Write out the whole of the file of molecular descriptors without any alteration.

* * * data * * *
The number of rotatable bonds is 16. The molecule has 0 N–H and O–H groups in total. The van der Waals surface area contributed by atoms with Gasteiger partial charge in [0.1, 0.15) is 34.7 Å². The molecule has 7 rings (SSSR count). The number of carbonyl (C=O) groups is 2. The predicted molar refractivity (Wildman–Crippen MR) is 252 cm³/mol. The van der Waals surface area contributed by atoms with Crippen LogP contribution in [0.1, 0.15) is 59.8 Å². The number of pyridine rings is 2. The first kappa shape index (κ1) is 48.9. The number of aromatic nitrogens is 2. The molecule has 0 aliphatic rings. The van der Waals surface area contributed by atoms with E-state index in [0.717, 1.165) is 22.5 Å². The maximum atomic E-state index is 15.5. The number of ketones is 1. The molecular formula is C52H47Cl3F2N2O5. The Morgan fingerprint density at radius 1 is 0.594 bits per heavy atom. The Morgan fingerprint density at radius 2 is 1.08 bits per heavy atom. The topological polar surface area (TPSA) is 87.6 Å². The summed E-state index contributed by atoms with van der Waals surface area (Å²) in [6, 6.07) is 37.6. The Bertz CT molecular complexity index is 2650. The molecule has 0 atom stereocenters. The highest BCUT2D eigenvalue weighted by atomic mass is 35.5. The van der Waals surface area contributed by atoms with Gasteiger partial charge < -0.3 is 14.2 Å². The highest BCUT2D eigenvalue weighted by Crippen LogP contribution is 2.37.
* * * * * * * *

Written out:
The number of rotatable bonds is 16. The molecule has 0 N–H and O–H groups in total. The van der Waals surface area contributed by atoms with Gasteiger partial charge in [0.1, 0.15) is 34.7 Å². The molecule has 7 rings (SSSR count). The number of carbonyl (C=O) groups is 2. The predicted molar refractivity (Wildman–Crippen MR) is 252 cm³/mol. The van der Waals surface area contributed by atoms with Crippen LogP contribution in [0.1, 0.15) is 59.8 Å². The number of pyridine rings is 2. The first kappa shape index (κ1) is 48.9. The number of aromatic nitrogens is 2. The molecule has 0 aliphatic rings. The van der Waals surface area contributed by atoms with E-state index in [0.717, 1.165) is 22.5 Å². The maximum atomic E-state index is 15.5. The number of ketones is 1. The molecular formula is C52H47Cl3F2N2O5. The Morgan fingerprint density at radius 1 is 0.594 bits per heavy atom. The Morgan fingerprint density at radius 2 is 1.08 bits per heavy atom. The topological polar surface area (TPSA) is 87.6 Å². The summed E-state index contributed by atoms with van der Waals surface area (Å²) in [6, 6.07) is 37.6. The Bertz CT molecular complexity index is 2650. The molecule has 0 atom stereocenters. The highest BCUT2D eigenvalue weighted by atomic mass is 35.5. The van der Waals surface area contributed by atoms with Gasteiger partial charge < -0.3 is 14.2 Å². The highest BCUT2D eigenvalue weighted by Crippen LogP contribution is 2.37.